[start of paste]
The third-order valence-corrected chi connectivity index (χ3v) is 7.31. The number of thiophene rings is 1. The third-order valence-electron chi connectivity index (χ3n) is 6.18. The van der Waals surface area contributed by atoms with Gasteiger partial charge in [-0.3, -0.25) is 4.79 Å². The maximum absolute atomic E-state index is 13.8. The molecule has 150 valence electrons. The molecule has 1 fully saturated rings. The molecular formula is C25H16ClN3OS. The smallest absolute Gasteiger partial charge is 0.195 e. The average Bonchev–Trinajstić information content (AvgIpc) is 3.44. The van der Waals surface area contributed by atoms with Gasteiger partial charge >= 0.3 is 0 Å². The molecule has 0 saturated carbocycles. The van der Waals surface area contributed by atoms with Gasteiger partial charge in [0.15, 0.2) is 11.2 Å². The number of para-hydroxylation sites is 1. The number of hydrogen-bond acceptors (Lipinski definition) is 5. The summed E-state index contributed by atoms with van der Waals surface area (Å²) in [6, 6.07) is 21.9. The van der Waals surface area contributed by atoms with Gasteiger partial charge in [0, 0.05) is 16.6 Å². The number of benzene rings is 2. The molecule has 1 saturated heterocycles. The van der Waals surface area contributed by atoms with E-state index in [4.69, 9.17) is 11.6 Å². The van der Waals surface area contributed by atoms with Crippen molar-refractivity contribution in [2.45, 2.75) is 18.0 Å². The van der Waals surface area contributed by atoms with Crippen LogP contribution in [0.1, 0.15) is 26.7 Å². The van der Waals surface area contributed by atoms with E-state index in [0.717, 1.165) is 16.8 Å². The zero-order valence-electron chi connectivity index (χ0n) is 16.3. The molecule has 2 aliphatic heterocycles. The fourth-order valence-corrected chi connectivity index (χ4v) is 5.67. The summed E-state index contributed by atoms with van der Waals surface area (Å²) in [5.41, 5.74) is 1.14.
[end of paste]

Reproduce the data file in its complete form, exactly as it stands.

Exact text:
The third-order valence-corrected chi connectivity index (χ3v) is 7.31. The number of thiophene rings is 1. The third-order valence-electron chi connectivity index (χ3n) is 6.18. The van der Waals surface area contributed by atoms with Gasteiger partial charge in [-0.3, -0.25) is 4.79 Å². The maximum absolute atomic E-state index is 13.8. The molecule has 150 valence electrons. The molecule has 1 fully saturated rings. The molecular formula is C25H16ClN3OS. The smallest absolute Gasteiger partial charge is 0.195 e. The average Bonchev–Trinajstić information content (AvgIpc) is 3.44. The van der Waals surface area contributed by atoms with Gasteiger partial charge >= 0.3 is 0 Å². The molecule has 0 saturated carbocycles. The van der Waals surface area contributed by atoms with Gasteiger partial charge in [0.15, 0.2) is 11.2 Å². The number of para-hydroxylation sites is 1. The number of hydrogen-bond acceptors (Lipinski definition) is 5. The summed E-state index contributed by atoms with van der Waals surface area (Å²) in [6, 6.07) is 21.9. The van der Waals surface area contributed by atoms with Gasteiger partial charge in [0, 0.05) is 16.6 Å². The number of benzene rings is 2. The molecule has 1 saturated heterocycles. The van der Waals surface area contributed by atoms with E-state index in [4.69, 9.17) is 11.6 Å². The van der Waals surface area contributed by atoms with Crippen molar-refractivity contribution in [2.45, 2.75) is 18.0 Å². The van der Waals surface area contributed by atoms with Crippen LogP contribution in [0.1, 0.15) is 26.7 Å². The van der Waals surface area contributed by atoms with E-state index in [0.717, 1.165) is 16.8 Å². The zero-order valence-electron chi connectivity index (χ0n) is 16.3. The molecule has 2 aliphatic heterocycles. The fourth-order valence-corrected chi connectivity index (χ4v) is 5.67. The summed E-state index contributed by atoms with van der Waals surface area (Å²) in [5.41, 5.74) is 1.14.